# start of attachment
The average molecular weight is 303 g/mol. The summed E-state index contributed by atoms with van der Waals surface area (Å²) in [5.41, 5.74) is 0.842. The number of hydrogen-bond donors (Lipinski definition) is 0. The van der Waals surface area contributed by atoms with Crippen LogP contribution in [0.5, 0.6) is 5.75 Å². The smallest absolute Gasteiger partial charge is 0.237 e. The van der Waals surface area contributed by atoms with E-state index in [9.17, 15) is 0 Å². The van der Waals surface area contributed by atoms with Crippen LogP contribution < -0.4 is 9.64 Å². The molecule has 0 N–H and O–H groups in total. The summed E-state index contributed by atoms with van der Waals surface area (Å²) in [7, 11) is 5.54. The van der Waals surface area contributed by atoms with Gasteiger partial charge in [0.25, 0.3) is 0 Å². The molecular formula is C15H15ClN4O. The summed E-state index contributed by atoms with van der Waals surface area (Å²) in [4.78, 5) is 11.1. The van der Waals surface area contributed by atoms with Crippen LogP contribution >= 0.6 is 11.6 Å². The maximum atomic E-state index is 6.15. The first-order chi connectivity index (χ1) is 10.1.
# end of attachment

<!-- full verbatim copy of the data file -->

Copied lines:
The average molecular weight is 303 g/mol. The summed E-state index contributed by atoms with van der Waals surface area (Å²) in [5.41, 5.74) is 0.842. The number of hydrogen-bond donors (Lipinski definition) is 0. The van der Waals surface area contributed by atoms with Crippen LogP contribution in [0.5, 0.6) is 5.75 Å². The smallest absolute Gasteiger partial charge is 0.237 e. The van der Waals surface area contributed by atoms with E-state index in [9.17, 15) is 0 Å². The van der Waals surface area contributed by atoms with Crippen LogP contribution < -0.4 is 9.64 Å². The molecule has 0 N–H and O–H groups in total. The summed E-state index contributed by atoms with van der Waals surface area (Å²) in [7, 11) is 5.54. The van der Waals surface area contributed by atoms with Gasteiger partial charge in [0.25, 0.3) is 0 Å². The molecular formula is C15H15ClN4O. The summed E-state index contributed by atoms with van der Waals surface area (Å²) in [4.78, 5) is 11.1. The van der Waals surface area contributed by atoms with Crippen LogP contribution >= 0.6 is 11.6 Å². The maximum atomic E-state index is 6.15. The first-order chi connectivity index (χ1) is 10.1.